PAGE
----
We’ve all been to websites that feature funny conversations between pilots and air traffic controllers:
ATC: “123YZ, say altitude.”
ATC: “123YZ, say airspeed.”
ATC: “123YZ, say cancel IFR.”
123YZ: “Eight thousand feet, one hundred fifty knots indicated.”
Most of the time, these exchanges are fictitious—the product of a good imagination. Occasionally, in real life, someone grabs the aircraft mic and pretends he’s the featured act at Caesar’s Palace: “Just flew in from the coast, and boy are my arms tired.” When you let one rip on an aviation frequency, are you lightening everyone’s day, or are you gumming up the works?
Let’s talk about radio discipline, and then you can decide for yourself. I’m not going to sit here and tell you joking around on the radio is dangerous. I don’t have the facts to back it up. No one has done a definitive study on the subject. I am going to say, based on my own experience, that as the radios go, so goes the flight.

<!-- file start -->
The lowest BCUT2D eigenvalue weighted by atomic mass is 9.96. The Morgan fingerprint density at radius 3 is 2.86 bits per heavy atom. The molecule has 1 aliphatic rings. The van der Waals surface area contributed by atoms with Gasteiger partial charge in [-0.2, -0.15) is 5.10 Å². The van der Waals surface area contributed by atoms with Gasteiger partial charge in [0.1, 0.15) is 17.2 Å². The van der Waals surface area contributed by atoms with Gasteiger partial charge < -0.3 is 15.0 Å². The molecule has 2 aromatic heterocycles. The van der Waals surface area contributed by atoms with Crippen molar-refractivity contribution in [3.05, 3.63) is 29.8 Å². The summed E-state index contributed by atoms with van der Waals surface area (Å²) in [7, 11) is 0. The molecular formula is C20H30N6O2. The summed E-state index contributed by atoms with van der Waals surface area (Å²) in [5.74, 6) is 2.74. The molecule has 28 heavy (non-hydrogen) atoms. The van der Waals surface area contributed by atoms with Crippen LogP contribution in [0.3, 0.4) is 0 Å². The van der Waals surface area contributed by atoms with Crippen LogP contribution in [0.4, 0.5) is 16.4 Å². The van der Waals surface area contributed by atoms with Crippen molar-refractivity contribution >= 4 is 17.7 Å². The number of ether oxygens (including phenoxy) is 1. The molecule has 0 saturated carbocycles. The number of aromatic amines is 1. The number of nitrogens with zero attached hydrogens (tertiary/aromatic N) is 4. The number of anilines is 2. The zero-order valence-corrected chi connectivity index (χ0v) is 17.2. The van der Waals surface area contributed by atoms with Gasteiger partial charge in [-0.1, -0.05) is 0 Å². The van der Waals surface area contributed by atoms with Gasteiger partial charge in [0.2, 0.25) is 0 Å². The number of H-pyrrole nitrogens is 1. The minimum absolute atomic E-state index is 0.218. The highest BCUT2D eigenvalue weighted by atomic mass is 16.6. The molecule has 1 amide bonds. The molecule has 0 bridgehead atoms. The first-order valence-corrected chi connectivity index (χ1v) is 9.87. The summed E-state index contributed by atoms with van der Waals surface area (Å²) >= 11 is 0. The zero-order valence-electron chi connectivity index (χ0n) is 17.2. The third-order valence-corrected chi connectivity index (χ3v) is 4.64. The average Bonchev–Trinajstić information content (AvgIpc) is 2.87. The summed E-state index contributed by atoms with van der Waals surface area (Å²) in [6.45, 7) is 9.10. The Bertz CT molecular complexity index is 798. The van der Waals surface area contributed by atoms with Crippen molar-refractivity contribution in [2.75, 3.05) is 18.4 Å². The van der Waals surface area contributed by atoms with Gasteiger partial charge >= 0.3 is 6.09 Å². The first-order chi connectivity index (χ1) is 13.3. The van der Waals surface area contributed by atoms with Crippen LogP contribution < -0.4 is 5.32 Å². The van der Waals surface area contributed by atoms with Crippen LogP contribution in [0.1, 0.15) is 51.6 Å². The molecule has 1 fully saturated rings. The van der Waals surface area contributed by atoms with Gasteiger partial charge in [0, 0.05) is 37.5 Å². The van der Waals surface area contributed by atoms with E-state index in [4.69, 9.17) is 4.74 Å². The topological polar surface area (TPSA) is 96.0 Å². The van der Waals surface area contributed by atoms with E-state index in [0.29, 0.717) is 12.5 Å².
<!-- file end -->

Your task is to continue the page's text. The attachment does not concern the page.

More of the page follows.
Here’s what I mean. When your radio work is sharp and to the point, air traffic controllers respond in kind. Your radio transmissions set the tone, and almost always, everything else follows that tone. In the military, we placed such a high emphasis on razor sharp radio work that it was thoroughly discussed in every preflight briefing. Woe unto the sloppy wingman who did not check in on the radio promptly and crisply. You’ve heard this at airshows:
“Blue Angels, check-Two-Three-Four-Five-Six!”
Why so fast and sharp? It sets the tone for the precision flying that is about to come.
Gumming Up the Works
I propose the following, and you might not agree. When you try to be entertaining on the radio, you may get a chuckle from others sharing the frequency.
- You may also disrupt a busy air traffic controller’s train of thought.
- You may tie up the radio frequency longer than necessary.
- You may create a moment of confusion in which a critical piece of information is either lost or misinterpreted.
Slip Sliding Away
None of that may happen, but here is what I know will happen. The conduct of your own flight will be taken down a notch. The long slide down a slippery slope begins with a mis-step.
Am I being a stick in the mud about this? You tell me.